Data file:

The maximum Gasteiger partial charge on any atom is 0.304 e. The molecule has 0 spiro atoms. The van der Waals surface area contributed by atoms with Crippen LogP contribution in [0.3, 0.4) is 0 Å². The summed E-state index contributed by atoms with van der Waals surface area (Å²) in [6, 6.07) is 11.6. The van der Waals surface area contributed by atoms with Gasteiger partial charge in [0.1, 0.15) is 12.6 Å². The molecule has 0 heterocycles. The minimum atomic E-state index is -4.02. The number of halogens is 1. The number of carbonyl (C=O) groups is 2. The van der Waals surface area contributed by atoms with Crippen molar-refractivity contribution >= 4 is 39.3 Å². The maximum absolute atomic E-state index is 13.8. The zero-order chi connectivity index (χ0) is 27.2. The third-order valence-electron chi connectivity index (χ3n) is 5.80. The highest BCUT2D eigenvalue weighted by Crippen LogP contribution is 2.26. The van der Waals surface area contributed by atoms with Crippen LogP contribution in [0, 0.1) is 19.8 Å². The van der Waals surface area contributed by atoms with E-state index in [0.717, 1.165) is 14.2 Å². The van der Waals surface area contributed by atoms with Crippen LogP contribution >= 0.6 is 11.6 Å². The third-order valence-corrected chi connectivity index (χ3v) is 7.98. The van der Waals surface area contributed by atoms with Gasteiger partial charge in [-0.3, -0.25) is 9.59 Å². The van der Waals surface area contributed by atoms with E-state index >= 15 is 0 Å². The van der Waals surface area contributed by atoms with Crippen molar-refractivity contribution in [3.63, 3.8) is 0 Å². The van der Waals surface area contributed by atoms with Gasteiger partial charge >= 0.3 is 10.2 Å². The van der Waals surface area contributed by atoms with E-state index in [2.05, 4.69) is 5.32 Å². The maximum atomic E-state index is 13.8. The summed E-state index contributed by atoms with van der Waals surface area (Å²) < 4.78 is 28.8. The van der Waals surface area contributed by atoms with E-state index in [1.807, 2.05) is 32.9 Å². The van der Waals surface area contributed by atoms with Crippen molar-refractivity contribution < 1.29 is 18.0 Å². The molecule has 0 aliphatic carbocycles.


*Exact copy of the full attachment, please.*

The maximum Gasteiger partial charge on any atom is 0.304 e. The molecule has 0 spiro atoms. The van der Waals surface area contributed by atoms with Crippen LogP contribution in [0.3, 0.4) is 0 Å². The summed E-state index contributed by atoms with van der Waals surface area (Å²) in [6, 6.07) is 11.6. The van der Waals surface area contributed by atoms with Gasteiger partial charge in [0.1, 0.15) is 12.6 Å². The molecule has 0 heterocycles. The minimum atomic E-state index is -4.02. The number of halogens is 1. The number of carbonyl (C=O) groups is 2. The van der Waals surface area contributed by atoms with Crippen molar-refractivity contribution >= 4 is 39.3 Å². The maximum absolute atomic E-state index is 13.8. The zero-order chi connectivity index (χ0) is 27.2. The third-order valence-electron chi connectivity index (χ3n) is 5.80. The highest BCUT2D eigenvalue weighted by Crippen LogP contribution is 2.26. The van der Waals surface area contributed by atoms with Crippen LogP contribution in [0, 0.1) is 19.8 Å². The van der Waals surface area contributed by atoms with E-state index in [0.717, 1.165) is 14.2 Å². The van der Waals surface area contributed by atoms with Crippen LogP contribution >= 0.6 is 11.6 Å². The third-order valence-corrected chi connectivity index (χ3v) is 7.98. The van der Waals surface area contributed by atoms with Gasteiger partial charge in [-0.3, -0.25) is 9.59 Å². The van der Waals surface area contributed by atoms with E-state index >= 15 is 0 Å². The van der Waals surface area contributed by atoms with Crippen molar-refractivity contribution in [3.63, 3.8) is 0 Å². The van der Waals surface area contributed by atoms with Gasteiger partial charge >= 0.3 is 10.2 Å². The van der Waals surface area contributed by atoms with E-state index in [2.05, 4.69) is 5.32 Å². The maximum atomic E-state index is 13.8. The summed E-state index contributed by atoms with van der Waals surface area (Å²) < 4.78 is 28.8. The van der Waals surface area contributed by atoms with E-state index in [1.807, 2.05) is 32.9 Å². The van der Waals surface area contributed by atoms with Crippen molar-refractivity contribution < 1.29 is 18.0 Å². The molecule has 0 aliphatic carbocycles.